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Re: XFS with nfs over rdma performance

To: Samuel Kvasnica <samuel.kvasnica@xxxxxxxxx>
Subject: Re: XFS with nfs over rdma performance
From: Dave Chinner <david@xxxxxxxxxxxxx>
Date: Wed, 23 Jan 2013 09:22:18 +1100
Cc: xfs@xxxxxxxxxxx
Delivered-to: xfs@xxxxxxxxxxx
In-reply-to: <50FE73A4.7020308@xxxxxxxxx>
References: <50FE73A4.7020308@xxxxxxxxx>
User-agent: Mutt/1.5.21 (2010-09-15)
On Tue, Jan 22, 2013 at 12:10:28PM +0100, Samuel Kvasnica wrote:
> Hi folks,
> 
> I would like to hear about your experience with the performance of XFS when
> used on NFS client mounted using Infininband RDMA connection on 3.4.11
> kernel.
> 
> What we observe is following:
> 
> - we do have local RAID storage with 1.4GB/s read and write performance
> (both dd on raw partition
> and on xfs filesystem give basically the same performance)
> 
> - we do have QDR Infiniband connection (Mellanox), the rdma benchmark
> gives 29Gbit/s throughput
> 
> Now, both above points look pretty Ok but if we mount an nfs export
> using rdma on client we never get the 1.4GB/s throughput.

Of course not. The efficiency of the NFS client/server write
protocol makes it a theoretical impossibility....

> Sporadically (and especially at the beginning) it comes up to some
> 1.3GB/s for short period but then it starts oscillating
> between 300MB/s and some 1.2GB/s with an average of 500-600MB/s. Even
> when using more clients in parallel,
> the net throughput behaves the same so it seems to be a server-side
> related bottleneck.
> We do not see any remarkable CPU load.

Sounds exactly like the usual NFS server/client writeback exclusion
behaviour. i.e. while there is a commit being processed by the
server, the client is not sending any new writes across the wire.
hence you get the behaviour:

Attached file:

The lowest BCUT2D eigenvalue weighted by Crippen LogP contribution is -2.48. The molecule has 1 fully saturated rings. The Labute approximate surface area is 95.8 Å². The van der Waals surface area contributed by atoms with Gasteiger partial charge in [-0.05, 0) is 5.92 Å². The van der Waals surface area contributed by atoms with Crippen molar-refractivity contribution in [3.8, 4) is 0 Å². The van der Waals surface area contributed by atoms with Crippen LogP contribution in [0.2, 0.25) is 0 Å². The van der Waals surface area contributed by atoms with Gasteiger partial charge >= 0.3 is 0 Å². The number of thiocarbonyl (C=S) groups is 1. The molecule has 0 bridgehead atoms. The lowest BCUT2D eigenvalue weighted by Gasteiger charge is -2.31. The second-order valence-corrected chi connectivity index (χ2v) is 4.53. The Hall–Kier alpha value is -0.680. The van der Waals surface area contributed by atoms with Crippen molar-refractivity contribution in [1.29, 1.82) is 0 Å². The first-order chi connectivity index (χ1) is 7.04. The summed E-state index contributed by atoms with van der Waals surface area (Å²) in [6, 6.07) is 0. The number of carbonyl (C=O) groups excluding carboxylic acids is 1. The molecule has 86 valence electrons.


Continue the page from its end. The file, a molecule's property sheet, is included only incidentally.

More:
client                  server
        send writes             cache writes
        send commit             fsync
                                start writeback
                                ......
                                finish writeback
                                send commit response
        send writes             cache writes
        send commit             fsync
                                start writeback
                                ......
                                finish writeback
                                send commit response

and so you see binary throughput - either traffic comes across the
wire, or the data is being written to disk. They don't happen at the
same time.

If it's not scaling with multiple clients, then that implies you
don't have enough nfsd's configured to handle the incoming IO
requests. This is a commmon enough NFS problem, you shoul dbe able
to find tips from google dating back for years on how to tune your
NFS setup to avoid these sorts of problems.

> The interesting point is, we use btrfs filesystem on server instead of
> xfs now (with otherwise same config) and we are getting consistent,
> steady throughput
> around 1.2-1.3GB/s.

Different fsync implementation, or the btrfs configuration is
ignoring commits (async export, by any chance?)

Cheers,

Dave.
-- 
Dave Chinner
david@xxxxxxxxxxxxx

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